Throw Out What You Knew About College Affordability

New Rules Forcing Parents To Work Smarter Just To Afford College.

The Plan You Had Just Became A Liability And Can Backfire.

Top Line: Business Owners Will Feel The Pain And Families With More Than One Child May End Up Paying Double.

The FAFSA, the primary financial aid application used by colleges and universities in the United States, will undergo a transformative set of changes this fall. The last (and largest) set of changes to the FAFSA from the 2020 FAFSA Simplification Actwill roll out in December of this year. The 2020 law mandated a wide-ranging set of changes to the FAFSA, simplifying the application form itself and completely overhauling the calculations used to determine eligibility for financial aid provided by the federal government and institutions.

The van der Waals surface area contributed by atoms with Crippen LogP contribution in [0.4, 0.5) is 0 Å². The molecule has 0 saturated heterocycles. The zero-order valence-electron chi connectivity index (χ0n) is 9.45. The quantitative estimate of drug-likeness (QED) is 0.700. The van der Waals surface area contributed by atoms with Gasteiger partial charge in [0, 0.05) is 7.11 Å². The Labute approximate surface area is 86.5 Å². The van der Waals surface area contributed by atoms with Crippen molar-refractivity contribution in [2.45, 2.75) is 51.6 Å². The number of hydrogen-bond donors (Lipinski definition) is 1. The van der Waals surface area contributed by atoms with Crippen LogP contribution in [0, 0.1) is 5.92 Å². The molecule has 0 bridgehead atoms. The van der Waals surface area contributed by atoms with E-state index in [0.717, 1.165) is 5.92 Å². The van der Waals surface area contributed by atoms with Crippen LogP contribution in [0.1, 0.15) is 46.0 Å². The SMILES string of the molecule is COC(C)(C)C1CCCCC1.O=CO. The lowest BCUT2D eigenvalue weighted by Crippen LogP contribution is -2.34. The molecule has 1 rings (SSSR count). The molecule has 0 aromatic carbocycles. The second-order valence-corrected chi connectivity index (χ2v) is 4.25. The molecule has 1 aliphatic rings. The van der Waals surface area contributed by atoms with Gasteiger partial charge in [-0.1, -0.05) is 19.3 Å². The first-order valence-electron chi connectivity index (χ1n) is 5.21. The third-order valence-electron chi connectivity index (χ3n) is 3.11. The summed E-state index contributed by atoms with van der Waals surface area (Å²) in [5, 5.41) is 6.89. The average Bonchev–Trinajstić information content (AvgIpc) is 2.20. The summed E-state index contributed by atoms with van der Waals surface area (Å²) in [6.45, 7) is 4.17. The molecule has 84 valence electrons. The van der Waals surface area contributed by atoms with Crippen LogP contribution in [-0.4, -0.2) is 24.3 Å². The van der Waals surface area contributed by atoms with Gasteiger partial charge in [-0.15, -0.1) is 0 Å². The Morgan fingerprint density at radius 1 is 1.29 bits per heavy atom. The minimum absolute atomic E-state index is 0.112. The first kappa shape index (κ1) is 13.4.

The new policies will apply for the 2024-25 academic year (next fall), and will profoundly impact students and families. One universal benefit, implied by the name of the law itself, is the simplification of the FAFSA form. The pre-2020 FAFSA was incredibly complex and stressful for parents and students, requiring applicants and their families to parse dozens of often incomprehensible questions and scenarios about their finances and family structure.

In its final form, the simplified FAFSA lives up to its nomenclature. Numerous questions, mostly applying to edge cases covering a small number of students, have been stripped out of the revised form. When paired with the gradual but substantial user experience enhancements rolled out by the Department of Education over the last several years, the simplified FAFSA will genuinely be easier and hopefully drive an increase in the number of students who apply for aid.

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